"So, what is your comfort level with dancing onstage, wearing a cheeky dress and fishnet stockings?"
The question stopped me in my tracks and chilled me to the very marrow of my being. The quick answer is that my comfort level scale doesn't register that low, but my discomfort level? Astronomical! Through the roof!
It was kinda like that nightmare about going to school and realizing it's time for the final, worth 100 per cent of your grade. You know, the exam you knew nothing about. Or that mortifying one where you show up on the first day of your new job still in your PJs with nothing underneath. Or the one where you're onstage, in front of everyone you know, dancing around in fishnet stockings.
Now, before you assume I'm embarking on some sort of insane, mid-life crisis generated attempt at burlesque dancing, the above question wasn't posed by some skeevy, cigar smoking strip club owner, but rather by the director of A Christmas Story a musical in which I am a proud member of the ensemble.
What brought me to this point? How did a suburban, over-40, middle-aged, bottom-heavy lady end up contemplating gyrating semi-clothed before a live audience?
Prior to this show, my theatre background consisted of high school drama class. That's it. But with all members of my family signing up for the stage, I felt peer pressured to join in.
So far, the experience has been okay, even fun. At first, acting wasn't tearing me out of my comfort zone. I'm somewhat loud, obnoxious and think I'm way more charming than I really am, so being the centre of attention doesn't exactly fill me with fear. Plus, I figured the director knows a thing or two, and if I made the cut, well, I must be made for this.
Learning my lines, singing the songs, dancing the dance, all was going smoothly. And then -- BAM. That question.
I really do get it. The show calls for us to dance onstage in fishnet stockings and a leotard, so there it is. But here is the challenging part: How do I do so without ending up replicating the dancing hippo from Fantasia, except not nearly as graceful or cute? And more importantly, how do I do it without collapsing internally?
Of course, I can continue to do what I always do: draw attention to my quick mind and sparkling personality until the cows come home, but make the shift to my physical self? Nuh-uh, no thanks, not for me.
Now, I do know that my weight is not an indicator of health, fitness -- or anything else other than how much I weigh. I know I need to appreciate the fact that my body is able to move, albeit awkwardly sometimes. I know that I am not defined by my cellulite, expanding midriff, or any other body parts that don't wow me.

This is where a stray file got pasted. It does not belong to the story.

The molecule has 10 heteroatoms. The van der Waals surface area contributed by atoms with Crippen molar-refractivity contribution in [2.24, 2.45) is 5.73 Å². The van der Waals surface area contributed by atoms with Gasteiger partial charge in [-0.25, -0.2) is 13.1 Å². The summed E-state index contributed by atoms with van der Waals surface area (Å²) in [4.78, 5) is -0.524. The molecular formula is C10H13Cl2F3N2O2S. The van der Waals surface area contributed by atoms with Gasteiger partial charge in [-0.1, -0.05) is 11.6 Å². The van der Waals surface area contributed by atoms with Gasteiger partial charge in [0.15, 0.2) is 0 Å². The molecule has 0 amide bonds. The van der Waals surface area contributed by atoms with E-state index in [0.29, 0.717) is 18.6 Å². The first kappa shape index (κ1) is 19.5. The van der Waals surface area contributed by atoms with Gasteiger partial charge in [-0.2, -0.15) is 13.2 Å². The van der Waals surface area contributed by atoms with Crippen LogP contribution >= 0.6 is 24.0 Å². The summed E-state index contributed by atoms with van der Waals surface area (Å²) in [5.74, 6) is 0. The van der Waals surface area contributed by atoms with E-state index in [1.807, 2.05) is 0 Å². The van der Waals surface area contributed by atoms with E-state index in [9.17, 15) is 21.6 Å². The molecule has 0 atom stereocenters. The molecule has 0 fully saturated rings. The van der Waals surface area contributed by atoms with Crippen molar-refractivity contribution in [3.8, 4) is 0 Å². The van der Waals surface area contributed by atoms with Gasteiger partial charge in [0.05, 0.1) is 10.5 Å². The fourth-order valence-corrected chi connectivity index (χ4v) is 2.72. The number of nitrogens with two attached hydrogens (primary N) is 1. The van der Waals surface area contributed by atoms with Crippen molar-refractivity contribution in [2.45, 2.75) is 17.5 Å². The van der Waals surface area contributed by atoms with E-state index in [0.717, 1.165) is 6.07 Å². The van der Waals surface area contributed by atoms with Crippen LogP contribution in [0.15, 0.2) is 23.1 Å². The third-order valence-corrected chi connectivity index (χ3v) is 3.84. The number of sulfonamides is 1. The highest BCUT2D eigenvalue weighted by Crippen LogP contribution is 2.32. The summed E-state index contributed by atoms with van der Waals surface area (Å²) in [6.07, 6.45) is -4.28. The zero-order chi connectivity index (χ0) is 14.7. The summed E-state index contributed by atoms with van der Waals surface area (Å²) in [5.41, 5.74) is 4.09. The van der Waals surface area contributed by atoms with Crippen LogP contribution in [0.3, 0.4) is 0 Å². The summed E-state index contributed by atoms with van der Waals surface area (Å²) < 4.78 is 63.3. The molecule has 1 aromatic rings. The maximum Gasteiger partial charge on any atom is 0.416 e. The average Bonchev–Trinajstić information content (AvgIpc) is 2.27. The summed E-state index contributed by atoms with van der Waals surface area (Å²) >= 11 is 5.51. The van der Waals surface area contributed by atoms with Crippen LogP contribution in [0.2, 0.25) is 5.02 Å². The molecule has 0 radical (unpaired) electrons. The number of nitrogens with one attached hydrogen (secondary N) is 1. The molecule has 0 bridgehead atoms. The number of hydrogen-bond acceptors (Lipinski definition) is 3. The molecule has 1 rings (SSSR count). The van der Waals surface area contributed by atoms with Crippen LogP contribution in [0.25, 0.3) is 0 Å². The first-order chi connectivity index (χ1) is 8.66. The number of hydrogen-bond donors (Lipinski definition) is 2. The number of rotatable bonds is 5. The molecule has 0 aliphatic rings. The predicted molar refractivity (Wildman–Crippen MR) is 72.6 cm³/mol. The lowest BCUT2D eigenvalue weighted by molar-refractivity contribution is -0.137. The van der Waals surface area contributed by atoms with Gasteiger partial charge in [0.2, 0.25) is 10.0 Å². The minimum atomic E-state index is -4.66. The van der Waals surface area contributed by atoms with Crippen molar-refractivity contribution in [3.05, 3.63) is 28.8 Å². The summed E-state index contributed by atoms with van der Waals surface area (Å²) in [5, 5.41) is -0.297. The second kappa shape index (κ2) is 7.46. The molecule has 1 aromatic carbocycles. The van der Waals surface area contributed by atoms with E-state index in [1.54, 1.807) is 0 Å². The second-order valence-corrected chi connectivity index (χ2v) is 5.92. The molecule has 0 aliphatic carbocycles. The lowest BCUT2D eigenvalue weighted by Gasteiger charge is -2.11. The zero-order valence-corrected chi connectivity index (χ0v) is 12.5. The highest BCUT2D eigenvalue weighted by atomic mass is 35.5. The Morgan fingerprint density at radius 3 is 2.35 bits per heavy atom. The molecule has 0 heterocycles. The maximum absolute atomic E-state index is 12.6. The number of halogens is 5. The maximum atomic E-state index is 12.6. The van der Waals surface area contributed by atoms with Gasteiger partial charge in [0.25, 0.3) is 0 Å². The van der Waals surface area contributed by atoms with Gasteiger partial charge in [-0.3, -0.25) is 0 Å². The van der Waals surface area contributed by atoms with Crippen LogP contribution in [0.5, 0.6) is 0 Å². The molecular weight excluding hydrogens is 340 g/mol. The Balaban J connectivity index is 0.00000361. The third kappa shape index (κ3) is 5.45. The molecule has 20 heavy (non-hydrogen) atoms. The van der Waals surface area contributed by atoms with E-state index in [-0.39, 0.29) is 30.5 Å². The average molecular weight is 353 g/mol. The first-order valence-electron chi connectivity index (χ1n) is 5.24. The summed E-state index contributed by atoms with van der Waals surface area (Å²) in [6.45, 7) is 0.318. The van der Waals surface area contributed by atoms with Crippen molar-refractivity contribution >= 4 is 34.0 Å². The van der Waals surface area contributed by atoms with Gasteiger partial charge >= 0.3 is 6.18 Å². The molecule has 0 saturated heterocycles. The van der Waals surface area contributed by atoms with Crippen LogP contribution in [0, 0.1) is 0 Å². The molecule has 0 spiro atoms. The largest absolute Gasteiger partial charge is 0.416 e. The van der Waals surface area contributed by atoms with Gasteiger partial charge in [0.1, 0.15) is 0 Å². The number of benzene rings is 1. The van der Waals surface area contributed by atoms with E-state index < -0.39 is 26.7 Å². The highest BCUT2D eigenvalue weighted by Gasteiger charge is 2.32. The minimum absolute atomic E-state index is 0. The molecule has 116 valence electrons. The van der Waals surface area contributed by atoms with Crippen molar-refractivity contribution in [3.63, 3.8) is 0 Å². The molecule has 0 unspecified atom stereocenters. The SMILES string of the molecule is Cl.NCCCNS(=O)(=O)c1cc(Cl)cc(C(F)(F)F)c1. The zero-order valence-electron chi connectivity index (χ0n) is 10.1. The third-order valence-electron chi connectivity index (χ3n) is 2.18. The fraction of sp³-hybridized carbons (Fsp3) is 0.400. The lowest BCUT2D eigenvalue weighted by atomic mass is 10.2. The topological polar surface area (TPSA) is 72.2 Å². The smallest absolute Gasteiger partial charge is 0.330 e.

And yet here I am, wishing that I wasn't mentally dragged down by my extra pounds. Wishing that the negative voice I hear every time I catch a glimpse of myself undressed wasn't quite so shrill. Wishing I could internalize the endless positive body posts that make me crazy as they clog my Facebook newsfeed.
A few years ago, I shed some pounds. I was focused and determined, perhaps even a tad obsessive, but I was thinner and fitter than I had ever been, so all was good. Except after a while, although I was marginally happier with my looks (let's face it, there's always more weight to lose), my mental state started crumbling. Guilt set in if I missed a fitness class, I was always trying to squeeze a workout into any free time, and I was generally a real pain in the ass to be around.
Soon, a combination of peri-menopause, medication that resulted in lethargy, an attempt to find better balance and a loosening of those rigid dietary restrictions resulted in weight gain, and I was plopped back at the starting line.
So, here I am, older but not really wiser, and being forced to fit my 40-something ass into fishnets and a leotard.
But I committed to the show and the show must go on. I will pull on my costume, pray I don't fall off the stage and, to quote a prevalent meme, dance like no one is watching -- except they will be, of course, because I will be on stage performing in fishnets. So, yeah.
The best outcome?
Maybe I'll get lucky and the music will be so loud, it will drown out my inner "mean girl" voice.
Or maybe dancing onstage will lift me to another world so amazing that it won't allow for any negativity.
Or maybe, just maybe, at the end of it all, I will have somehow evolved into the woman I want to be, who treats herself as well as she treats others, who loves her body as much as she loves her mind and who gives herself a damn break, because hey, she is dancing on stage in fishnets and a leotard, for God's sake.
Bring on the applause.
This post originally appeared on BrazenWoman.com.
Sharon Berman is a sometime blogger, infrequent jogger, and a new to the stage star. But mostly, she's a suburban mom who enjoys spending time with people who see the world with the same skewed perspective. She loves her kids, husband, dogs and wine, not necessarily in that order.
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